With 70 million baby boomers hitting retirement age, there has been a surge in sales of long-term care insurance. Long-term care insurance pays for your care in many settings, such as at home, a nursing home, assisted living facility, or adult day care should you suffer from an illness or injury.
Sounds like something only older people need to worry about, right? Wrong.
According to insurance industry sources, about 40 percent of long-term care recipients are between the ages of 18 and 64. So if you’ve heard about long-term care insurance and thought, “I don’t need that because I’m still young,” there are other considerations.
A debilitating injury could affect you at any age. With health care costs predicted to continue to increase rapidly in the foreseeable future, you may want to investigate long-term care insurance to protect your assets and help pay for your care without depleting your – or your loved ones’ – life savings. What is long-term care insurance?
Long-term care insurance covers care that isn’t typically covered by your traditional health insurance, Medicare or Medicaid. Long-term care insurance kicks in when you are beyond being “sick” in the traditional sense and can no longer perform at least two of the six “activities of daily living” (ADLs): bathing, dressing, eating, transferring, toileting and continence.
Long-term care insurance isn’t the same thing as nursing home care. While care may be received at a nursing home, it can also be used at an assisted living facility, adult day care, or even in your own home.
It may sound like long-term care insurance is the same as Medicaid, but the two are very different. Long-term care insurance is a policy you purchase to be sure that your needs are met in the way you would like them to be while Medicaid provides medically necessary services for people with limited resources. Medicaid typically doesn’t cover long-term care in your home or a private room in a facility. It’s important for you to consider how you would like to have your needs addressed should you need long-term care. What should you purchase?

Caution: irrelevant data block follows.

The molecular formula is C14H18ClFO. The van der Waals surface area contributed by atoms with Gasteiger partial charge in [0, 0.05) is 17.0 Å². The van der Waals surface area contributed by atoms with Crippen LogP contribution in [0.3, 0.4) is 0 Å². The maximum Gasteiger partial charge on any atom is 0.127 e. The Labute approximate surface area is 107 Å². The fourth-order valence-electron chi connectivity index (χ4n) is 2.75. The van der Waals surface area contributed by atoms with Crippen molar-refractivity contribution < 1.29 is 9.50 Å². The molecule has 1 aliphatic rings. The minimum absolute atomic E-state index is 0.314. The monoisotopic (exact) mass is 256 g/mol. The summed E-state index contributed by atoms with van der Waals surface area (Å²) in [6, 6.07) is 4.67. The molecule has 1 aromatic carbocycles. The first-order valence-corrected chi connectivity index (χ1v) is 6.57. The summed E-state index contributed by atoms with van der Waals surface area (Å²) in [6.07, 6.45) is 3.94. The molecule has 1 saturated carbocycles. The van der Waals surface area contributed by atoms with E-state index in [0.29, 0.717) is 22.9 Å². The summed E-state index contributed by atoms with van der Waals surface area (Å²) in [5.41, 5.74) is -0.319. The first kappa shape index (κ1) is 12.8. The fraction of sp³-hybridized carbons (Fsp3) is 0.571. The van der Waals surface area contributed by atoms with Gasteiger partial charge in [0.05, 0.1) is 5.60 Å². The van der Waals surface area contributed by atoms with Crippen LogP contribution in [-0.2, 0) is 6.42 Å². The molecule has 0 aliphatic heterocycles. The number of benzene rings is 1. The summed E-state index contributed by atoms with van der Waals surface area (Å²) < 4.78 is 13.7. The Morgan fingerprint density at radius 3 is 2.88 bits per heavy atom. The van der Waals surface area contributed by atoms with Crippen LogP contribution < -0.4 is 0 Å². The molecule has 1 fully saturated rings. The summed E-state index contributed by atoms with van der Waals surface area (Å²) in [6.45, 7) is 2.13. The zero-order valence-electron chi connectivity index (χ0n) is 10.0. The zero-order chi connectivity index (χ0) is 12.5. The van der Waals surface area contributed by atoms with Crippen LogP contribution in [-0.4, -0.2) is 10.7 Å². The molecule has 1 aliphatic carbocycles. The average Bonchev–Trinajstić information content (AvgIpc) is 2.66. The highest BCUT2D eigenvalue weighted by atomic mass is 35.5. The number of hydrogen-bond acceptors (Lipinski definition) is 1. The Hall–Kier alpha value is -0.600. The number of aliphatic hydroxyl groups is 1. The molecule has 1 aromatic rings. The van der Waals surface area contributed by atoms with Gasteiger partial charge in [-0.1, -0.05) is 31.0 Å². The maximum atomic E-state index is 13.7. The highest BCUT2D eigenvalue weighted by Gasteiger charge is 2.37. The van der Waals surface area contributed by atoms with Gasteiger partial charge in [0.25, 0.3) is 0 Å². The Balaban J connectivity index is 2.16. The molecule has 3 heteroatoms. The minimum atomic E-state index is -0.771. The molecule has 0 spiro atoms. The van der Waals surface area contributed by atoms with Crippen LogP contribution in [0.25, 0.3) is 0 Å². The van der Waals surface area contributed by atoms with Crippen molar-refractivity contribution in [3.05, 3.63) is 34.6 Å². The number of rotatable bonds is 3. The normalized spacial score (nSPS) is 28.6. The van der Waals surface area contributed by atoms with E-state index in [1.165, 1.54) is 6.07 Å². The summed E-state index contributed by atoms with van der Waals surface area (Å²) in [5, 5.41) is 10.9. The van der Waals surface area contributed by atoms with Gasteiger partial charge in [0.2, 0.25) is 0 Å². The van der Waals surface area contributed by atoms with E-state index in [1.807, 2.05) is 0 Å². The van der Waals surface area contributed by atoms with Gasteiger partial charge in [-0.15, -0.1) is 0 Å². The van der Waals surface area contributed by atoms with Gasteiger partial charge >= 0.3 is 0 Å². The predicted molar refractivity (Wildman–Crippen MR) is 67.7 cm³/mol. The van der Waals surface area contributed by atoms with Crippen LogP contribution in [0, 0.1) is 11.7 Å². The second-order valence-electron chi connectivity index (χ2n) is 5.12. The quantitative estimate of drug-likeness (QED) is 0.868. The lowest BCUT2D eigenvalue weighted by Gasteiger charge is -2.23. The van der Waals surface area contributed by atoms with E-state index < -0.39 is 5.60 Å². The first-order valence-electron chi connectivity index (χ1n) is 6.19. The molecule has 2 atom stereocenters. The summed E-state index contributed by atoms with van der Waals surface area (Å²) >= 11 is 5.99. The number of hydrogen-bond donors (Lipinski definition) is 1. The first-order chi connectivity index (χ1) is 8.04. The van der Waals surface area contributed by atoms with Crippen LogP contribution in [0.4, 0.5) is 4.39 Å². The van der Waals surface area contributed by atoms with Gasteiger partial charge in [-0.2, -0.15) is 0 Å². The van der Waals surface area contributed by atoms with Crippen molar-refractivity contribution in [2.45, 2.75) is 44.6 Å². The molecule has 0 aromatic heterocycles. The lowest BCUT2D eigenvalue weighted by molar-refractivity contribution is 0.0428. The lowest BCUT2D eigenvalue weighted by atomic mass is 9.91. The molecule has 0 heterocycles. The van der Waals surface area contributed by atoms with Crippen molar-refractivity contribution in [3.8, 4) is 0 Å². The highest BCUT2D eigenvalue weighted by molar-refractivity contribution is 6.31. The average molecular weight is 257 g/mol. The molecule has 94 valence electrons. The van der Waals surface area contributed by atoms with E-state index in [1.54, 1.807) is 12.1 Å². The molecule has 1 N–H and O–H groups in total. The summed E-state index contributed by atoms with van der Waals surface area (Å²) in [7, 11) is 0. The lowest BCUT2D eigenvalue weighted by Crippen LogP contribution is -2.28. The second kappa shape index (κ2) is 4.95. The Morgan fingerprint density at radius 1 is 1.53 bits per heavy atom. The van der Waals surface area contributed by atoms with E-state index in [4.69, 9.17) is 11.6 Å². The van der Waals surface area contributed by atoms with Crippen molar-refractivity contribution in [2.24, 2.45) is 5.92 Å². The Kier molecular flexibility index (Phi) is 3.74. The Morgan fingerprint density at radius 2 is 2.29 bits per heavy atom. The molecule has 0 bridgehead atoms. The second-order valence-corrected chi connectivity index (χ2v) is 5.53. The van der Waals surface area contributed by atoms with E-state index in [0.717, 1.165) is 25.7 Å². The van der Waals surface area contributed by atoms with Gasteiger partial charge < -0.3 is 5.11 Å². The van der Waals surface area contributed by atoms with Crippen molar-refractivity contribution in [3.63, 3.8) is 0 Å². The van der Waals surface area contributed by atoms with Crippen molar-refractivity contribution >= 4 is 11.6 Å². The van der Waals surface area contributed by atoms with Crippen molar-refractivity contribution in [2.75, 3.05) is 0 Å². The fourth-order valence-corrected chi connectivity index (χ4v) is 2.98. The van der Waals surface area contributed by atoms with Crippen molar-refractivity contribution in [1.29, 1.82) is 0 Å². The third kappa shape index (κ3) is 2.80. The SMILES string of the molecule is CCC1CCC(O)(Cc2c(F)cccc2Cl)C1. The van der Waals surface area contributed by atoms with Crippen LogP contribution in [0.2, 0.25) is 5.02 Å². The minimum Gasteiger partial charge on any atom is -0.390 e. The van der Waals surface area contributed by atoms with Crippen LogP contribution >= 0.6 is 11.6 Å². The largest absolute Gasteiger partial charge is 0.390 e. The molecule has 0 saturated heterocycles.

Policies, benefits and premiums vary. Determine your wants and needs first and then look for a policy that fits your situation. Purchasing sooner rather than later will likely be less expensive. Currently, the most popular type of long-term care insurance is a tax qualified policy, which requires that a person 1) be expected to require care for at least 90 days, and be unable to perform two or more ADLs; or 2) for at least 90 days, need substantial assistance due to a severe cognitive impairment. Benefits from a tax qualified policy are non-taxable.
Non-tax qualified plans used to be the traditional long-term care insurance. It often includes a “trigger” called a “medical necessity” trigger. This means that the patient's own doctor, or that doctor in conjunction with someone from the insurance company, can state that the patient needs care for any medical reason and the policy will pay. The Treasury Department has not clarified the status of benefits received under a non-qualified long-term care insurance plan. This means that it is possible that individuals who receive benefits under a non-qualified long-term care insurance policy risk facing a large tax bill for these benefits.
Long-term care insurance rates are determined by six main factors: the person's age, the daily (or monthly) benefit, how long the benefits pay, the elimination period, inflation protection, and the health rating (preferred, standard, sub-standard).
The National Association of Insurance Commissioners advises against purchasing long-term care insurance if you currently receive or may soon receive Medicaid benefits.
Long-term care insurance can be expensive. Shop around, find a policy that suits your needs, check the company’s reputation, and don’t be rushed into purchasing something that isn’t right for you.
Your local CPA
can help. As a trusted, independent financial advisor, a CPA can understand different options available to you.